steamed wood?

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Forum topic by BigTiny posted 08-05-2010 10:31 PM 1171 views 0 times favorited 6 replies Add to Favorites Watch
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1684 posts in 3864 days

08-05-2010 10:31 PM

I’ve read several references to “steamed” this wood or that, and for the life of me I just don’t get it? How and why is this done?

-- The nicer the nice, the higher the price!

6 replies so far

View Mark Shymanski's profile

Mark Shymanski

5623 posts in 4688 days

#1 posted 08-05-2010 10:47 PM

My understanding it is a process by which the wood is heated (generally with steam) to alter the colour of the wood, making it more uniform in contrast/tone so that more of the wood is marketable. I asked this same question here

-- "Checking for square? What madness is this! The cabinet is square because I will it to be so!" Jeremy Greiner LJ Topic#20953 2011 Feb 2

View spclPatrolGroup's profile


233 posts in 3870 days

#2 posted 08-05-2010 11:05 PM

it also makes it more pliable, it used to be used back in teh day for ship building, and there are still people who use it to do other projects, generally you take the board out of the steamer and bring ti to a peg board where you have lots of holes to position pegs to bend against and hold it while it coolds off and dries.

View Tony Strupulis's profile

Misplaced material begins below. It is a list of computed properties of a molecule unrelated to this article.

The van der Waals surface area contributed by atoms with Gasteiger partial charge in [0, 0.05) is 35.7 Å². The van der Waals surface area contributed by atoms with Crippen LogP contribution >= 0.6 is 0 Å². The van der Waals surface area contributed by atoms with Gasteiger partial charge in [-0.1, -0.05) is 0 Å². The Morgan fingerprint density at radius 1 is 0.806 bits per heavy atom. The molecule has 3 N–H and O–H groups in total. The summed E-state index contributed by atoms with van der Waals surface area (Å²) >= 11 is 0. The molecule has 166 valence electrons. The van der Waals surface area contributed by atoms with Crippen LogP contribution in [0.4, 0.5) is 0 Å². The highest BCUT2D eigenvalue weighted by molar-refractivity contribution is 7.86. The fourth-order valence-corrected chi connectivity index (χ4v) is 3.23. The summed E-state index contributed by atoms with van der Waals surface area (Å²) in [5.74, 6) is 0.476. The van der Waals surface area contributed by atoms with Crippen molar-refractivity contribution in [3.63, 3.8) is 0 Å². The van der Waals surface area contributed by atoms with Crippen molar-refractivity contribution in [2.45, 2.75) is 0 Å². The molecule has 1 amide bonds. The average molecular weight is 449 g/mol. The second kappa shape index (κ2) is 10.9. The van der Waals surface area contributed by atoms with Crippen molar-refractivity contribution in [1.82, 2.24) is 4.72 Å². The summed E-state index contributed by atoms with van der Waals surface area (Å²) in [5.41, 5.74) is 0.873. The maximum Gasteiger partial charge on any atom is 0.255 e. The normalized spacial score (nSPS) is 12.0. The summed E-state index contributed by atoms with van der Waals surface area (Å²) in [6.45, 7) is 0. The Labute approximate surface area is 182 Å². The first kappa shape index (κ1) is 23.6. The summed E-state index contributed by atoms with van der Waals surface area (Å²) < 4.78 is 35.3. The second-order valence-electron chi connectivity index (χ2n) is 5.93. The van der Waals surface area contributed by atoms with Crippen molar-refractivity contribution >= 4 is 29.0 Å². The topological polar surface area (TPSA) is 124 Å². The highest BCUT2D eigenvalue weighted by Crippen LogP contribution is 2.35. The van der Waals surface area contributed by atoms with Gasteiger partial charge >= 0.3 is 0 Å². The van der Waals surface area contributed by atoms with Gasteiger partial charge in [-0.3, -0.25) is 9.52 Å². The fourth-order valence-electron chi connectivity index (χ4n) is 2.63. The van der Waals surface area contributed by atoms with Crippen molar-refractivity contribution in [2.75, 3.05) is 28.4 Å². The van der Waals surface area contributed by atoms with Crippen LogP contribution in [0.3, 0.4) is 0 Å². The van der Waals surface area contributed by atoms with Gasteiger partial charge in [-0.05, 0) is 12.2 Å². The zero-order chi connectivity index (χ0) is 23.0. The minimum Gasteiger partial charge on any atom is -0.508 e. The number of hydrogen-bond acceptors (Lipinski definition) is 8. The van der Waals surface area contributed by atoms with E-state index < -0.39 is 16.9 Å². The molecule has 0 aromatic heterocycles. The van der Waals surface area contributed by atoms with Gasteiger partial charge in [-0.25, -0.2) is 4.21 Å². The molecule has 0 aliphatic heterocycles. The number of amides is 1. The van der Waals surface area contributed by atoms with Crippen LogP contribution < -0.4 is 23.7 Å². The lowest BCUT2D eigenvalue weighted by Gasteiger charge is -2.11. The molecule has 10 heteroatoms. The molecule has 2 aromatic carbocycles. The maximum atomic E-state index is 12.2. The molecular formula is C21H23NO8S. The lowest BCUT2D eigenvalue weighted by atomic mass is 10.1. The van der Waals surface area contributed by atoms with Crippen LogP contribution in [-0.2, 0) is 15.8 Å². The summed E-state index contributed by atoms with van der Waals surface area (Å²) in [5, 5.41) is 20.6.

Tony Strupulis

260 posts in 4099 days

#3 posted 08-05-2010 11:12 PM

You can’t do this dry…

-- Tony -

View Sawmillnc's profile


150 posts in 4030 days

#4 posted 08-06-2010 12:39 AM

Steaming is done before the drying process to darken the wood, give it a more uniform appearance and make it look aged.

You can heat the chamber to 212F, 100C for 24 hours to accomplish this with wood that is not refractory ( prone to checking) The chamber must be kept at 100% RH.

I personally find steamed wood to be bland or dull. Air drying and then kiln drying gives a richer color to the wood especially walnut and cherry.

-- Kyle Edwards,, Iron Station , NC (near Charlotte)

View BigTiny's profile


1684 posts in 3864 days

#5 posted 08-06-2010 03:00 AM

I was aware of the bending part, and am intending to do some soon as a matter of fact, as the wife wants a celtic drum. It was the colour part that stumped me. Thought it might be similar to fuming or lye treating.
Guess I should have been clearer in my question.
Problem solved. Thanks guys/

-- The nicer the nice, the higher the price!

View Gregn's profile


1642 posts in 3959 days

#6 posted 08-06-2010 04:48 PM

I knew about steaming for forming. I didn’t know about for color. Learned something new today guess that makes me a lucky guy. Thanks guys!

-- I don't make mistakes, I have great learning lessons, Greg

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